Creating Character – Winnipeg Free Press



Shira Bellan was tired of seeing Homer Simpson and comic book logos staring at her as she browsed the bangs online.

She and her then-girlfriend, Shanda Gagne, wondered: where are the sleek, aesthetically pleasing products?

“We wanted to find products that would appeal to women, and we found that was really forgotten in the (cannabis) industry,” Bellan, 35, said.

So she and Gagne started their own business. At Character Co. (2090 Corydon Ave.), Batman and Superman were nowhere to be found.

Instead, glassware of different colors and painted designs mingled with greenery along the wall shelves. Bath bombs and locally made hoodies lined the front. Edibles, flowers and other items found in Manitoba cannabis dispensaries took their places near the store’s faux brick wall.


JESSICA LEE / WINNIPEG FREE PRESS

Edibles for sale at Character Co. Shira Bellan said she’s noticed more cannabis accessories that appeal to women since Character Co’s inception.

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JESSICA LEE / WINNIPEG FREE PRESS

Edibles for sale at Character Co. Shira Bellan said she’s noticed more cannabis accessories that appeal to women since Character Co’s inception.

“Every little detail of this store we thought about and planned,” Bellan said.

It’s minutes from his childhood home. Her mom will often stop by to buy a bath bomb or give conception advice, Bellan said.

“We have a lot of women who have no experience using any type of marijuana,” she said. “It’s easier for us to understand a lot of things. If someone says ‘I have cramps’, we know what to say to them.”

She, Gagne and store manager Jody Donnelly run the reception – it’s a three-way show.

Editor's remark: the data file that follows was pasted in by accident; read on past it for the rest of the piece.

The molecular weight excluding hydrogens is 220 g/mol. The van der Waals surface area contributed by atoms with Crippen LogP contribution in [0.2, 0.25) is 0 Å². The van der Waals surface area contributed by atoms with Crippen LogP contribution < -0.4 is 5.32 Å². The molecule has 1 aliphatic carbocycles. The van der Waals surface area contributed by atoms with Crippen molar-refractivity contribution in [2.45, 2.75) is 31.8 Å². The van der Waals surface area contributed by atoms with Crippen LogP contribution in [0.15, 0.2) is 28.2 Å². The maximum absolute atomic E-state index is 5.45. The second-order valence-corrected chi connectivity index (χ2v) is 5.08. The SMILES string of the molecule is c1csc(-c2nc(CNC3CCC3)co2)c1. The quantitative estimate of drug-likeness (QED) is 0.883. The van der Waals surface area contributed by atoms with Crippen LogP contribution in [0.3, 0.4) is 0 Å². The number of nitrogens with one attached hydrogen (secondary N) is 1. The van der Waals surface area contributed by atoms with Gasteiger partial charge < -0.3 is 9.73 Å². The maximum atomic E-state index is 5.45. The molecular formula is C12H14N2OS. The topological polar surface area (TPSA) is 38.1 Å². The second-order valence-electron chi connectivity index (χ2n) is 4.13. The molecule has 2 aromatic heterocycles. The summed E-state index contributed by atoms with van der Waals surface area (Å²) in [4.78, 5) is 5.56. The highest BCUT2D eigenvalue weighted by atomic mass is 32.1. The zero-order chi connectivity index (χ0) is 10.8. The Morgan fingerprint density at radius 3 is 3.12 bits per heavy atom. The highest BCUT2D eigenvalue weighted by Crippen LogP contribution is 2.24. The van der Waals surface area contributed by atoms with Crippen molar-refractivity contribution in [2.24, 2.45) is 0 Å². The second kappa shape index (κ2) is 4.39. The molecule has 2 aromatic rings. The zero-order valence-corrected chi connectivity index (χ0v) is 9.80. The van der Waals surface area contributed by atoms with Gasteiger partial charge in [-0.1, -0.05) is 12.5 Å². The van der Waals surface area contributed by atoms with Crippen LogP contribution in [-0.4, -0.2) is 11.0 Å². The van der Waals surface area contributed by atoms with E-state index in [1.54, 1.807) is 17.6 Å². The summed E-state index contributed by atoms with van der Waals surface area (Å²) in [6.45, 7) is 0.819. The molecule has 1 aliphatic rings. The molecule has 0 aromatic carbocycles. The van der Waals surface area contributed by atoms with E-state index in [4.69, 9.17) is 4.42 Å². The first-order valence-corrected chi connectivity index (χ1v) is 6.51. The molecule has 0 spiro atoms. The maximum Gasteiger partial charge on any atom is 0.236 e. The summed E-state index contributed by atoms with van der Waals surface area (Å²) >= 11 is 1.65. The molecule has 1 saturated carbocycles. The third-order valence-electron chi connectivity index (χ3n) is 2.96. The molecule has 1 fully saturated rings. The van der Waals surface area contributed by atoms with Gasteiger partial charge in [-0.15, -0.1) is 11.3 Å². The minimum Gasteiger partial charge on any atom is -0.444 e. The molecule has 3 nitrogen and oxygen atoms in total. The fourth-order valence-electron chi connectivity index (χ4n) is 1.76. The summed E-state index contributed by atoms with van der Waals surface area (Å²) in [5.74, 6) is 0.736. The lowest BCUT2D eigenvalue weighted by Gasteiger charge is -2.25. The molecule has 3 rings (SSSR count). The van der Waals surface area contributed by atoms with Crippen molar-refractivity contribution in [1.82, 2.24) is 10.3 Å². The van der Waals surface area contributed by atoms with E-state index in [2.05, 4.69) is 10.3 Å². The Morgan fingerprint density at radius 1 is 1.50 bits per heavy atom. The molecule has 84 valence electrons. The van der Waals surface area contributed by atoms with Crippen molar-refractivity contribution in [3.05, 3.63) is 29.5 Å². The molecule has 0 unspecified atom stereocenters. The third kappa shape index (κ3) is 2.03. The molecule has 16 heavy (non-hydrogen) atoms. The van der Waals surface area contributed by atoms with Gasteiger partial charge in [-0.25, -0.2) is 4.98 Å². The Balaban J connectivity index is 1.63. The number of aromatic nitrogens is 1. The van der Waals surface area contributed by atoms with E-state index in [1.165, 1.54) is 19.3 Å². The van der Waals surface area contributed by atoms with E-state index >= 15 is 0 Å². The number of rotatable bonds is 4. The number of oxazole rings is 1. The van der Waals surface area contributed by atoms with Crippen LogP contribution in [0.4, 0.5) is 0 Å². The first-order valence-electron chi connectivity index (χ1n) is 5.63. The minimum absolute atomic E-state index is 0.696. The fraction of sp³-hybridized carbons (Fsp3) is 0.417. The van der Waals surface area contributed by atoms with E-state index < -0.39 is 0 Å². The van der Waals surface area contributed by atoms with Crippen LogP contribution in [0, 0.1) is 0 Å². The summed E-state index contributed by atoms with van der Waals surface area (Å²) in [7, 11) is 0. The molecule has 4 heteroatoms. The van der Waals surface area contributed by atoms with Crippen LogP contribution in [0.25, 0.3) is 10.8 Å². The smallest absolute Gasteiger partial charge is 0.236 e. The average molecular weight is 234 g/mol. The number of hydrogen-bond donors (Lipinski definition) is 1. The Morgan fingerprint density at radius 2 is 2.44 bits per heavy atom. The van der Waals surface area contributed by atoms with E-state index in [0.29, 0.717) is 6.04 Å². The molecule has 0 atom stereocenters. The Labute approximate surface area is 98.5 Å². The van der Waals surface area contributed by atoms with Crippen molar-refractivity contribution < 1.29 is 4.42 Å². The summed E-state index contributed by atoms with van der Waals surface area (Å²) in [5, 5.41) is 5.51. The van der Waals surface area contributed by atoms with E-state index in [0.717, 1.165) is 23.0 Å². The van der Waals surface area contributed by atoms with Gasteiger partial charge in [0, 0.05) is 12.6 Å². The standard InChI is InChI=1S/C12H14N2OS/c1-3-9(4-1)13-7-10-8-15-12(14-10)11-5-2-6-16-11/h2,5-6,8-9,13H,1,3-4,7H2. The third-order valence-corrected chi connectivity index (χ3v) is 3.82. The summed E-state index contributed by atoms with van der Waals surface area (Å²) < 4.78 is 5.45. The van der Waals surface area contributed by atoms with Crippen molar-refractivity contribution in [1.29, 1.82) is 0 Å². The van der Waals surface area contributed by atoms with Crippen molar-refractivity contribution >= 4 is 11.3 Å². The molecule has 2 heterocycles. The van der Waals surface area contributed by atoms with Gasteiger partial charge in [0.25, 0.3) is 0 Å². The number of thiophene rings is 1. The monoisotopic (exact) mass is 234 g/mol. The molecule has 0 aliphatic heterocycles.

Although the co-owners wanted their feminine appeal, they cater to all genders. Or, to all the characters, hence the name.

“We knew a lot of different characters enjoyed cannabis,” Gagné said. “It’s just that (some are) silent because of all this stigma.”

“We knew a lot of different characters enjoyed cannabis…It’s just that (some are) quiet because of all this stigma.” – Shanda Gagne

Many customers are middle-aged or elderly, she added.

“We love everyone, and for us, anyone can be a character,” Bellan said.

Character Co. has been selling cannabis accessories online for over four years.

Bellan met Gagné in a Toronto bar while on vacation about eight years ago. The two clicked, and soon Gagné moved to Winnipeg to be with her partner.

They launched the Character Co. website in 2016 after becoming frustrated with the male-dominated market. They bought products in bulk like bongs and sold them online.

“It was just a side project. Shanda was still working, I was still working,” Bellan said.




<p>JESSICA LEE / WINNIPEG FREE PRESS</p>
<p>Shira Bellan said pandemic-related politics had reduced sales: potential masked customers turned away when they saw people without masks in the store.</p>
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<p>JESSICA LEE / WINNIPEG FREE PRESS</p>
<p>Shira Bellan said pandemic-related politics had reduced sales: potential masked customers turned away when they saw people without masks in the store.</p>
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<p>At the start of their business, Bellan was a dog owner and walker while Gagné worked in finance for Dufresne Furniture.			</p>
<p>“It just got to a point where it was like, do we continue as a hobby where we only put 20% of our investment into it, or do we really want to take it to the next level?”  Gagne, 37, said.			</p>
<p>After Ottawa legalized cannabis in 2018, business partners decided to take the plunge: they wanted a dispensary.			</p>
<p>But, they had to wait.  Government approval has come in waves, the first being for large retailers, Bellan said.			</p>
<p>Then it took a year of paperwork and backend logistics before receiving approval.  Bellan wanted a site in River Heights, near his family home.  There were renovations to do and a pandemic to deal with.			</p>